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Texas investors buy northeast-side hotel

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The sale and conversion of a former Ramada Inn at I-465 and Pendleton Pike on the northeast side is bringing a new extended-stay hotel brand into the market.

Suburban Houston real estate investors Ryszard and Claire Zadow bought the troubled 187-room hotel at 7701 E. 42nd St. in an online auction last June for $1.3 million, but the sale didn’t close until Sept. 20. The Zadows own the Indianapolis franchise rights for ExtendASuites, a Texas-based company that started in 2010, and have already rebranded the hotel with that name.

They are in the process of converting it into an extended stay hotel, a segment of the hotel market in which rooms have kitchen appliances and are typically rented by the day, week or month.

Claire Zadow said she and her husband initially will sink about $500,000 into adding a full-size refrigerator and microwave oven to each room and updating finishes. Some exterior improvements already have happened, but most of the work is to be done indoors.

Interior work on the hotel is expected to start next week and finish in time for the Super Bowl. She said the crowds drawn by the Feb. 5 football game “will be a nice little boost for us.” But the property won’t typically rely on such high-profile events to draw customers. In the long run, Zadow predicted the local hotel will snag some of the city’s convention traffic and will appeal to people such as construction workers who are here on temporary work assignments.

“It’s a busy city in the center of the country and is a growing convention area,” she said, explaining the draw of Indianapolis and hotel ownership, both of which are new for the couple. Most of Zadow’s holdings are apartment complexes and single-family rentals in Texas.

The former Ramada, built in 1970, has more than 6,000 square feet of meeting space. It was in the hands of New Jersey-based Unity Bank,  which hired Jones Lang LaSalle last spring to sell the property. JLL took it to market via its joint venture partner, auction.com.

Mark von Dwingelo, a senior vice president of Jones Lang LaSalle’s hotel unit who represented the seller, said the hotel market is in a trough that is attracting investors who want to buy near the bottom of the market.

Indianapolis, in particular, is a good market for investors, he said, because of its interstate network and airport and because it’s relatively inexpensive to invest here. “You aren’t competing with the international dollars” that invest in first-tier markets like New York, Chicago and San Francisco, he said.

Von Dwingelo said the market hit bottom in 2009 and stayed there throughout 2010. After rebounding over the first seven months of this year, he said the hotel market stalled in late summer. Revenue per available room, an indicator of hotel performance arrived at by multiplying occupancy by room rental rates, hit a plateau in August, he said.

He said many hotels are worth only half what they were when the market peaked in the middle of 2007.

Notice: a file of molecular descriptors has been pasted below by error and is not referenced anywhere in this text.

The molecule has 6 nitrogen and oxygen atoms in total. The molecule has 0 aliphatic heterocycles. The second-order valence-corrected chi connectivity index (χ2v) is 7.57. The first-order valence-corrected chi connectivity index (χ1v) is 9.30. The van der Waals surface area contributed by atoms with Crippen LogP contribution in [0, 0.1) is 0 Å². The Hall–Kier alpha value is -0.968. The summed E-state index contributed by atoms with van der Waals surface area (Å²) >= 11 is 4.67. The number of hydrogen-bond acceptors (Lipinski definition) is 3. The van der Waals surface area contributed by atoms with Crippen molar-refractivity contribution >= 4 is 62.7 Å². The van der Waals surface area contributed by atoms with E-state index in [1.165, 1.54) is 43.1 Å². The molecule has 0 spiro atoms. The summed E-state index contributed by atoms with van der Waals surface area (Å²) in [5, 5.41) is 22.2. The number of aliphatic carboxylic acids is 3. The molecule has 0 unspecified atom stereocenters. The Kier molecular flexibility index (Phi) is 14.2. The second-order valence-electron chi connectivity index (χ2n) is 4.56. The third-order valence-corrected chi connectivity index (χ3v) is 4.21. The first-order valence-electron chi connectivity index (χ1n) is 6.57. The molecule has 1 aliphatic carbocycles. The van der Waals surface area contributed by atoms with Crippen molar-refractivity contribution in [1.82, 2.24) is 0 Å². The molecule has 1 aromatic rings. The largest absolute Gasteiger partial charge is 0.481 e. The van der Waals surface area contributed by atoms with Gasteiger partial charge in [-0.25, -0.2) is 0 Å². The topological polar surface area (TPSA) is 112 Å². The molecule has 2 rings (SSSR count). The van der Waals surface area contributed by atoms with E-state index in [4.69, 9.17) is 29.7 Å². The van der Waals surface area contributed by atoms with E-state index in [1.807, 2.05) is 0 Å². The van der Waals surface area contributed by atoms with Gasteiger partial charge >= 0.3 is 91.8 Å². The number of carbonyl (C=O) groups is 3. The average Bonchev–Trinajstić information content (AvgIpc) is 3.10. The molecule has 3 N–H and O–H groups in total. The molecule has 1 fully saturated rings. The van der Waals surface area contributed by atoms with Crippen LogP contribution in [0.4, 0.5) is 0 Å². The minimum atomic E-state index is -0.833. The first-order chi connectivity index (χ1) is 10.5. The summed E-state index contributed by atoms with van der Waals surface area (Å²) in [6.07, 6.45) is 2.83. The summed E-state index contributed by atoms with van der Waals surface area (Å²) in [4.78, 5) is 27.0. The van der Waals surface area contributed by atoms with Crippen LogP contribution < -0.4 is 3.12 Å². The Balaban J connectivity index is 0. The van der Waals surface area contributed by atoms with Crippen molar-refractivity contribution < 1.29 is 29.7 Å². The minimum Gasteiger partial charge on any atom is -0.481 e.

David Lee of locally based Lee Hospitality, which owns and manages 10 hotels under the Candlewood Suites and Suburban Extended Stay brands, said extended-stay hotels generally have better occupancy than traditional hotels. But extended stays have been hurt by the country’s economic woes just like traditional hotels, he said, noting that demand is healthy but room rates are depressed.

The development pipeline for new product is bone dry, Lee said, meaning most of the activity in the hotel sector over the next two or three years is going to be in acquisitions and conversions.

 

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  1. I think the poster was being sarcastic and only posting or making fun of what is usually posted on here about anything being built in BR or d'town for that matter.

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  3. So disappointed in WIBC. This is the last straw to lose a good local morning program. I used to be able to rely on WIBC to give me good local information, news, weather and traffic on my 45 minute commute.Two incidents when I needed local, accurate information regarding severe weather were the first signs I could not now rely on WIBC. I work weekend 12 hour nights for a downtown hospital. This past winter when we had the worst snowfall in my 50 years of life, I came home on a Sunday morning, went to sleep (because I was to go back in Sunday night for another 12 hour shift), and woke up around 1 p.m. to a house with no electricity. I keep an old battery powered radio around and turned on WIBC to see what was going on with the winter storm and the roads and the power outage. Sigh. Only policital stuff. Not even a break in to update on the winter storm warning. The second weather incident occurred when I was driving home during a severe thunderstorm a few months ago. I had already gotten a call from my husband that a tornado warning was just southwest of where I had been. I turned to WIBC to find out what direction the storm was headed so I could figure out a route home, only to find Rush on the air, and again, no breaking away from this stupidity to give me information. Thank God for my phone, which gave me the warning that I was driving in an area where a tornado was seen. Thanks for nothing WIBC. Good luck to you, Steve! We need more of you and not the politics of hatred that WIBC wants to shove at us. Good thing I have Satellite radio.

  4. I read the retail roundup article and tried Burritos and Beers tonight. I'm glad I did, for the food was great. Fresh authentic Mexican food. Great seasoning on the carne asada. A must try!!! Thanks for sharing.

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